Helpful Products May Be Detrimental
In the early 1970’s, a chemical called Triclosan was introduced, and used in hospital and surgical environments as an antibacterial product. Since then, it’s made its way into consumer products like soap, toothpaste, and other personal care wares. What’s wrong with hospital-grade, bacteria killing chemicals being added to cosmetics and other household items most of us use every day? A lot.
There is a fundamental and wide spread misconception that “anti-bacterial” equals better. An article entitled “Consumer Antibacterial Soaps: Effective or Just Risky?” that appeared in the journal, Clinical Infectious Diseases concludes that antibacterial soaps show no health benefits over plain soaps . We’ve also heard concern about resistant bacterial strains developing with the overuse of antibacterial products. Most of the public is already terrified of big bad bacteria, the last thing we need is to promote the development of the “Incredible Hulk” version.
Triclosan, specifically, has it’s own batch of problems. Researchers have linked it to muscle and strength problems . Fish exposed to Triclosan were observed to have trouble swimming and were made more vulnerable to predators — that’s not comforting. It shouldn’t come as a surprise, the chemical makeup of Triclosan is similar to other environmental toxins and studies are re-evaluating its risk assessment and whether it should be included in consumer products… forty years after its introduction and subsequent infection into a huge list of common products. What damage has already been caused by this exposure?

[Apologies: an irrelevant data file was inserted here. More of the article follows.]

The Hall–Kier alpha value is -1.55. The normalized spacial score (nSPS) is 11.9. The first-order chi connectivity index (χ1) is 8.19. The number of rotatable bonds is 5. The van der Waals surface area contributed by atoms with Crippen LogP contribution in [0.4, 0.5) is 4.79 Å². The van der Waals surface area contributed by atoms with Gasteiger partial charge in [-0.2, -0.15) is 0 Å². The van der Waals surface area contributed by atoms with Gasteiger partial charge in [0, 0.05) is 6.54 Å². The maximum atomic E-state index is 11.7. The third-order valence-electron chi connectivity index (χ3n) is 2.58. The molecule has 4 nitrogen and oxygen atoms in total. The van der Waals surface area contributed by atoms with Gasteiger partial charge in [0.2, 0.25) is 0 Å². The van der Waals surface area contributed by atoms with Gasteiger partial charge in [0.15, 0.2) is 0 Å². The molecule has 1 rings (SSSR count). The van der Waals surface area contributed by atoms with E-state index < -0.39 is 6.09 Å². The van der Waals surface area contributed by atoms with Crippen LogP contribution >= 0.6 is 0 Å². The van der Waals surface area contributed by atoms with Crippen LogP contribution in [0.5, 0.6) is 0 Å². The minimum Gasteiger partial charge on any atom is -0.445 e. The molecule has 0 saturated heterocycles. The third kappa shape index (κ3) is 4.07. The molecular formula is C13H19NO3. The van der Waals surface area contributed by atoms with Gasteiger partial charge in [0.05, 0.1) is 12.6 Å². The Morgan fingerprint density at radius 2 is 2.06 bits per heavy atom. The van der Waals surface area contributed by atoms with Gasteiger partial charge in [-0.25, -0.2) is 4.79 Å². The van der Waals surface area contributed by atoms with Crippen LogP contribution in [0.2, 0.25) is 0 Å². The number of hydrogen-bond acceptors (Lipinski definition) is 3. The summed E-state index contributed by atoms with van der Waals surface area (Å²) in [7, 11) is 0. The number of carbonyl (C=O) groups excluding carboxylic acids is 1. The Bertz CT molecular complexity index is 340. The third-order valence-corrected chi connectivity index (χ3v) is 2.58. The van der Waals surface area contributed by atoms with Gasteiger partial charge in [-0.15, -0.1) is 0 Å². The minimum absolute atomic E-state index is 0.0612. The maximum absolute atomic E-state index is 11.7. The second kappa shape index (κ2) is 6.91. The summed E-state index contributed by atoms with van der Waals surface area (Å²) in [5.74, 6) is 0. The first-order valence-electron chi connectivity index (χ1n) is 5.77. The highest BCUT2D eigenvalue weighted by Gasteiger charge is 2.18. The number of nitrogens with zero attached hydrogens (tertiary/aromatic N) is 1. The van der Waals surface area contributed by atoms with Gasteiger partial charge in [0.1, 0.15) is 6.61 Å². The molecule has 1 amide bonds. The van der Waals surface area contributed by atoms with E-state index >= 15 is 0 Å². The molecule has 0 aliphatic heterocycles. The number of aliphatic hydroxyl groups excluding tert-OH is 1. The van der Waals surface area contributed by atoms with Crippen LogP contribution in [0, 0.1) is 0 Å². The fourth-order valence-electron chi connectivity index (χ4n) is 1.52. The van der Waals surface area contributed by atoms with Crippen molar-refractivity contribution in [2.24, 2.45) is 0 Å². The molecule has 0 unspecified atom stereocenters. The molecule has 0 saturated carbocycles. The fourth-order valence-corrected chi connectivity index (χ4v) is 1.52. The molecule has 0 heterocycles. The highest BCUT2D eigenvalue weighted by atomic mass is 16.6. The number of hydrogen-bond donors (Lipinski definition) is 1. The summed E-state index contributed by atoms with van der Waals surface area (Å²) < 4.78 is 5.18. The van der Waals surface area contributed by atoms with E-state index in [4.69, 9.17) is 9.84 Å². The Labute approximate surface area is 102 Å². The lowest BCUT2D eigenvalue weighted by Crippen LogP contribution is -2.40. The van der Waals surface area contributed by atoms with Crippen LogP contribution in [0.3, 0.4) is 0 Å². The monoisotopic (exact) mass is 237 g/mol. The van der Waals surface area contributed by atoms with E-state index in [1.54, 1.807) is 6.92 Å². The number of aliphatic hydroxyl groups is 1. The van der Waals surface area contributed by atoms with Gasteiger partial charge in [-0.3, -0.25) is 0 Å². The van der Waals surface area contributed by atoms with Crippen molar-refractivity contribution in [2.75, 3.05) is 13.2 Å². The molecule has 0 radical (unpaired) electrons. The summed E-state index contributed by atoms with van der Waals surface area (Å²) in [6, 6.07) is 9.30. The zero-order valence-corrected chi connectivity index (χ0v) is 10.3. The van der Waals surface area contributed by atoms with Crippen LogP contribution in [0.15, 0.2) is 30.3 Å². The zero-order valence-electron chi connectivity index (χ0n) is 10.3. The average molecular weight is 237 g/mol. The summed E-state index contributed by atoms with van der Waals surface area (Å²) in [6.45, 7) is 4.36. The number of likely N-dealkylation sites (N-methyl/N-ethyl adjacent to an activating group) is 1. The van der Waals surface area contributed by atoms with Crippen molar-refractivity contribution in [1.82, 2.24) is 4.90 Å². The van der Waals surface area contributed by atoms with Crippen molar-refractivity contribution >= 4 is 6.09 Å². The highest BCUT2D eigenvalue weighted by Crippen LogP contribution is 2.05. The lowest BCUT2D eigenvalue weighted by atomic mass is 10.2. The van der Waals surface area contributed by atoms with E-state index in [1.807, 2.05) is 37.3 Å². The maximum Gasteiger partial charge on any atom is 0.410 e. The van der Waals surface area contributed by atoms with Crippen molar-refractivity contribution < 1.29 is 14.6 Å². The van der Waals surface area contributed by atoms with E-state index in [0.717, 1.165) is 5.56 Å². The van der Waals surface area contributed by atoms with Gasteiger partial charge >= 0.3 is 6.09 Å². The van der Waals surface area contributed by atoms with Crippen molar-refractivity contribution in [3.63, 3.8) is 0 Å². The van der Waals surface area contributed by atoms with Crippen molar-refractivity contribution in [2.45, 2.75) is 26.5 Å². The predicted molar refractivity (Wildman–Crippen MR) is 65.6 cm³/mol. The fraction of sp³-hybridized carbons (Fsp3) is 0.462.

Every year we battle a new variation of the flu. And every year, toxic, common chemicals, like Triclosan, get shuffled from the “good” column to the “bad.” Personally, I’d rather take my chances with the flu.
- Aiello AE, Larson EL, Levy SB. Consumer antibacterial soaps: effective or just risky? Clin Infect Dis. 2007 Sep 1;45 Suppl 2:S137-47. Review.
- Michelle Castillo. Antibacterial agent Triclosan shown to hinder muscle movement in mice, fish. CBS News. 2012 August 14.